Badtux the Snarky Penguin

In a time of chimpanzees, I was a penguin.

Religious fundamentalists are motivated by the sneaking suspicion that someone, somewhere, is having fun -- and that this must be stopped.

Monday, June 12, 2006

The day the North lost the Civil War: March 5, 1877

What, you thought the North won the American Civil War? Well, sure, they won the military phase of the campaign, when General Robert E. Lee surrendered to General U.S. Grant on April 9, 1865, and the commander of the other remaining Confederate armies, General Joe Johnson, surrendered to General William Tecumseh Sherman on April 26, 1865. But on March 5, 1877, the Government of the United States of America agreed to allow the former Confederacy to be reconstituted, with the former Confederates in charge and with slavery re-instituted. All the former Confederates had to do was pretend they no longer had slavery and pretend to be part of the United States of America, and, oh, pretend that they voted for Rutherford B. Hayes for President and give him their electoral votes. The result was almost 100 years of poverty, ignorance, and atrocity in the former Confederacy, until the combined forces of mechanization, the Great Migration, and external pressures (i.e. the Civil Rights movement and the need to fight WWII and the Cold War) forced the South to re-join the United States in reality as well as name.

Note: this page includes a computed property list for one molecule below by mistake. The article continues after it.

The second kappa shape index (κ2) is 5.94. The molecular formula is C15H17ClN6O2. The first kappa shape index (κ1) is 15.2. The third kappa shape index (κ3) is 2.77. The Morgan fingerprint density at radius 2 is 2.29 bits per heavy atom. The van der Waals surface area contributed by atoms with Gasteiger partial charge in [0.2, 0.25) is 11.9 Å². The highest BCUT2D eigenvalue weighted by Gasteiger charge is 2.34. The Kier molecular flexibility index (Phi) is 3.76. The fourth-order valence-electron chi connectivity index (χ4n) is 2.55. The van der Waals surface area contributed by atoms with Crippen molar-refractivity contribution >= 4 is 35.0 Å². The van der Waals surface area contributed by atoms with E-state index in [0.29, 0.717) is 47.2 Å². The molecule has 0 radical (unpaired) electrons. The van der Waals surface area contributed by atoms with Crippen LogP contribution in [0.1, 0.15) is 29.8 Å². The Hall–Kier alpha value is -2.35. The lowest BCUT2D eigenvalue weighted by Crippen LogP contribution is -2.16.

This little-known incident in American History is called the Hayes-Tilden Compromise. The proximate cause was the disputed elections in Florida and Louisiana. In both states, the White Leagues used a campaign of violence and intimidation to keep blacks away from the official polling places, and ran their own parallel set of polling places that only whites were allowed to use. Then the forces of the former Confederacy proclaimed that they, the southern Democrats, had won the state government elections in those states as well as that Democrat Tilden had won their electoral votes, while the real election officials proclaimed that the Republican-backed candidates had won and that Republican Hayes had won their electoral votes.